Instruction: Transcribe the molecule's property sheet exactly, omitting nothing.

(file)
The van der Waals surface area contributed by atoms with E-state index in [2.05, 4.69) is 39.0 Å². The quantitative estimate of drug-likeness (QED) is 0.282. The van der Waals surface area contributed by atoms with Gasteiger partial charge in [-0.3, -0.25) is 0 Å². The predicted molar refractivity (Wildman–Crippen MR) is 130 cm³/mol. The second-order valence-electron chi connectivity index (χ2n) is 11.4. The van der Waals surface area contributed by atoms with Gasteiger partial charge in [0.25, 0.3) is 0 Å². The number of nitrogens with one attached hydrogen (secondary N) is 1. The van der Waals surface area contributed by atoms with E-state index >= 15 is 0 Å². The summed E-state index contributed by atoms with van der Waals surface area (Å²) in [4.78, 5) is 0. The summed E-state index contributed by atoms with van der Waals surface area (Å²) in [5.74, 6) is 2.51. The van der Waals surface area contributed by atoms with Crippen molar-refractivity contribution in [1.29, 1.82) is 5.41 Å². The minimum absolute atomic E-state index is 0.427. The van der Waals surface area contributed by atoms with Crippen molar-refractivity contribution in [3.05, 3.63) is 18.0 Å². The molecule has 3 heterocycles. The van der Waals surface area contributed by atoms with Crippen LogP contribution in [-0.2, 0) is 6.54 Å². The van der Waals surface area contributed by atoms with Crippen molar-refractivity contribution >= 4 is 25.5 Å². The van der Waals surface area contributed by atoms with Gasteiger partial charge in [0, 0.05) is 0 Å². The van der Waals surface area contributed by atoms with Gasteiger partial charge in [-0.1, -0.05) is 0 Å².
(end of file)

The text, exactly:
The van der Waals surface area contributed by atoms with E-state index in [2.05, 4.69) is 39.0 Å². The quantitative estimate of drug-likeness (QED) is 0.282. The van der Waals surface area contributed by atoms with Gasteiger partial charge in [-0.3, -0.25) is 0 Å². The predicted molar refractivity (Wildman–Crippen MR) is 130 cm³/mol. The second-order valence-electron chi connectivity index (χ2n) is 11.4. The van der Waals surface area contributed by atoms with Gasteiger partial charge in [0.25, 0.3) is 0 Å². The number of nitrogens with one attached hydrogen (secondary N) is 1. The van der Waals surface area contributed by atoms with E-state index >= 15 is 0 Å². The summed E-state index contributed by atoms with van der Waals surface area (Å²) in [4.78, 5) is 0. The summed E-state index contributed by atoms with van der Waals surface area (Å²) in [5.74, 6) is 2.51. The van der Waals surface area contributed by atoms with Crippen molar-refractivity contribution in [1.29, 1.82) is 5.41 Å². The minimum absolute atomic E-state index is 0.427. The van der Waals surface area contributed by atoms with Crippen molar-refractivity contribution in [3.05, 3.63) is 18.0 Å². The molecule has 3 heterocycles. The van der Waals surface area contributed by atoms with Crippen LogP contribution in [-0.2, 0) is 6.54 Å². The van der Waals surface area contributed by atoms with Crippen molar-refractivity contribution >= 4 is 25.5 Å². The van der Waals surface area contributed by atoms with Gasteiger partial charge in [0, 0.05) is 0 Å². The van der Waals surface area contributed by atoms with Gasteiger partial charge in [-0.1, -0.05) is 0 Å².